Wood Stove Corner

What to Prepare in your Wood Cook Stove?

Wood cook stoves aren't just for the nostalgic antique collector or country-living enthusiast any longer. As evidenced in our previous post, it's definitely possible to use your wood burning cook stove to prepare hearty dinners and flaky pastries. But, what to make?

You'll find endless cooking resources to guide your new adventure in the kitchen - from stove top sirloin recipes to maintenance instructions. Start simple. While cooking on a wood burning cook stove may not be rocket science, it will take some time and practice to master the form. 
Wood cook stoves are notorious for their uneven and unpredictable heat distribution. While using a trivet to lower the heat will help, you can also employ the three different cooking zones on your stove top to remedy this problem. The hottest area will be right over the firebox, either on the right or left side of your stove. The center surface of your wood cook stove will produce moderate heat, and for simmering food over low heat, use the surface space directly opposite the firebox. In this way, you can move the pots around on the stove's surface depending on the heat required for each dish.

Once you've become accustomed to the way your wood burning cook stove operates, you may want to take more chances with your meals. Cooking en papillote offers a simple way to impress your guests and expand dinner offerings. Translated from French as "in paper," this cooking method involves wrapping thin cuts of meat, vegetables, herbs, and other seasonings in an aluminum foil or parchment paper packet before placing these bundles in the oven to cook. This approach of moist-heat cooking works exceptionally well with fish, but it can also be used to make cheesy potatoes, fajitas, and a simple ratatouille.

Cooking en papillote packs a lot of flavor in those little bundles and doesn't require a lot of your time. Once you combine all the ingredients, the steam and flavorful natural juices do the rest. So next time you have guests over for dinner, transition from your usual pot of stew to Salmon en Papillote - it's easy to make and will impress the most critical eater!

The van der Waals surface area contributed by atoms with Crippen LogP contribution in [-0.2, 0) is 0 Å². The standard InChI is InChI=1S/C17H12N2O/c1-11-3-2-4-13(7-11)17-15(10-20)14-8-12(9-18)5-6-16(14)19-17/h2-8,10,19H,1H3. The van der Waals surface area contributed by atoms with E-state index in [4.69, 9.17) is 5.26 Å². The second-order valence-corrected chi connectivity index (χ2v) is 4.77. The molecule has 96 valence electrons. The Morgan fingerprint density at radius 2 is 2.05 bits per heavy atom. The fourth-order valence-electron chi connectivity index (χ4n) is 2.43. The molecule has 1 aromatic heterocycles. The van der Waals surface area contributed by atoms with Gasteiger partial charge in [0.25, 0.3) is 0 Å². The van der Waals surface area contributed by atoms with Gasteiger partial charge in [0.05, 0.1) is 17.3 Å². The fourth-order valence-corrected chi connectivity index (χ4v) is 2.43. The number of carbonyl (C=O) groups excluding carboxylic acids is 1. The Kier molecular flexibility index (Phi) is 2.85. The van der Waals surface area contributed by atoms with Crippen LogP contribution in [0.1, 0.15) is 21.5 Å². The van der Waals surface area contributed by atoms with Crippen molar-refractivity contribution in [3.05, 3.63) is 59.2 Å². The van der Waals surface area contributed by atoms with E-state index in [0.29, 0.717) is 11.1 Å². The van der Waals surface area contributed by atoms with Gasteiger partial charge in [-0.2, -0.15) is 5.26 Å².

Salmon en Papillote

Ingredients (serves two)

  • 2 (8-oz) salmon fillets
  • 1 yellow squash, sliced in discs
  • 1 zucchini, sliced in discs
  • 1 small basket of cherry tomatoes, halved
  • 1 red onion, thinly sliced
  • 1 oz. dry white wine
  • 4 oz. broth
  • Olive oil, as needed
  • Lemon juice, to taste
  • Butter, cubed, to taste
  • Salt and pepper
  • Aluminum foil, in 12x20-inch sheets
  • Accurate oven thermometer
Salmon and Zucchini Baked in Parchment
1. Heat your wood cook stove to approximately 450 degrees. Your oven temperature will fluctuate as the wood burns, so aim for a temperature in this range. If oven starts to cool at any point, add one or two dry pieces of kindling to raise the temperature.

2. While waiting for the oven to heat up, prepare your vegetables by slicing them no more than a 1/4" thick. Place the yellow squash, zucchini, tomatoes and onions in a bowl and coat in a thin drizzle of olive oil. 

3. Fold each foil sheet in half, so it measures as a 12x10-in rectangle. Open up the creased foil sheets, placing a salmon fillet on each. Top with vegetable mixture, lemon juice, butter, and seasonings. Fold up the sides of the packet to create a "boat." Pour in broth and drizzle with white wine. 

4. Enclose the foil packets by tightly folding or crimping the sides of the packet together to seal. Make sure that your seal is tightly closed. Then, wrap each packet in foil again to help prevent burning. 

5. Place foil packets inside, avoiding the hot spots in your oven, and cook for 30 minutes. Remove with tongs and unwrap to see if the vegetables and salmon are tender. If not, place back in the oven to cook longer, checking every 5-10 minutes.